Pharyngitis is an inflammation of the mucous membrane of the throat. This process can be both acute and chronic and is frequently of a viral nature, although bacterial invasion is also possible. Pharyngitis should be treated carefully, since it may cause the development of some serious complications, including heart and joint rheumatism.
Manifestations of pharyngitis vary and depend largely on the form of the disease. The acute form of the disease involves all parts of the pharynx into the inflammation process.
The disease rarely manifests itself as an isolated inflammation. Most often, it begins on the background of other infectious diseases of the respiratory tract like acute respiratory viral infection or influenza.
The patient experiences pain when swallowing and complains of a sore throat and rawness. Commonly, there is no pain when swallowing food, but it appears and strengthens during swallowing saliva.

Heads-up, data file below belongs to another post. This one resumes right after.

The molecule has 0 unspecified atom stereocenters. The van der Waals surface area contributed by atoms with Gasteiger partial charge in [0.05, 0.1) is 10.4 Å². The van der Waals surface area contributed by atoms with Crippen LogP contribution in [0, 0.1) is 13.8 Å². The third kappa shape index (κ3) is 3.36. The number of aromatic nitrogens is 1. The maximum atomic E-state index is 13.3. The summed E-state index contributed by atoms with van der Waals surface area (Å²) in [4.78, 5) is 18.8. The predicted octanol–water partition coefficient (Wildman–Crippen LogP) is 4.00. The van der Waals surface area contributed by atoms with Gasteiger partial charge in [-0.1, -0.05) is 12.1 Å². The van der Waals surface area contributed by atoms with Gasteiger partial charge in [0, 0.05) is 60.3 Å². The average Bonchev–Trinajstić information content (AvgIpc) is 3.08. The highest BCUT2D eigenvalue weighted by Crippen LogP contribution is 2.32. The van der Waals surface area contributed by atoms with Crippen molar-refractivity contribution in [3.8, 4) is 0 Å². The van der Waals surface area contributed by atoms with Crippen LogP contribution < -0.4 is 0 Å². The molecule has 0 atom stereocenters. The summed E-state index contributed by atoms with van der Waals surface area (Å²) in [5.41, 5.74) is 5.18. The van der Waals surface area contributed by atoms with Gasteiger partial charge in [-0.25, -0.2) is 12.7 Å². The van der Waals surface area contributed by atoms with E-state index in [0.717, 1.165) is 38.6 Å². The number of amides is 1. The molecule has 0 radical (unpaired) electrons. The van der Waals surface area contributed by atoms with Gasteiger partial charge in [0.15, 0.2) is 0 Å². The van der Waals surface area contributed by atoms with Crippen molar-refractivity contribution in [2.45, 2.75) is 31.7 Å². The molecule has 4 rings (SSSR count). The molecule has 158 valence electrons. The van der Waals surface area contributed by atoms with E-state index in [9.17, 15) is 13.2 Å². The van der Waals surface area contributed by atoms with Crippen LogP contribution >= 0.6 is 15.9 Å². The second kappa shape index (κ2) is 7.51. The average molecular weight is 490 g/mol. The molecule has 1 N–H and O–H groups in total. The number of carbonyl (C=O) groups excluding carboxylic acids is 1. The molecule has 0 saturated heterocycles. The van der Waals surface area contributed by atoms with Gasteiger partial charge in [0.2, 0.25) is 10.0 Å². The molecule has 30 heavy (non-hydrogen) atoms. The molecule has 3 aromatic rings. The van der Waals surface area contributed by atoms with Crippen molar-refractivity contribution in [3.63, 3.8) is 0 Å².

The pain may radiate to the ears. This occurs when a greater part of the throat is involved in the inflammation process.
Body temperature may increase insignificantly. However, very often the general condition of the patient remains stable or only slightly broken.
During visual observation, it is easy to notice swelling and redness of the mucous membrane of the throat. The swelling usually extends to the tongue. Sometimes there are areas of mucous covered with fur.
Sometimes the inflammation process affects the upper cervical lymph nodes that become painful and swollen. A sore throat provokes a constant cough in an overwhelming majority of cases.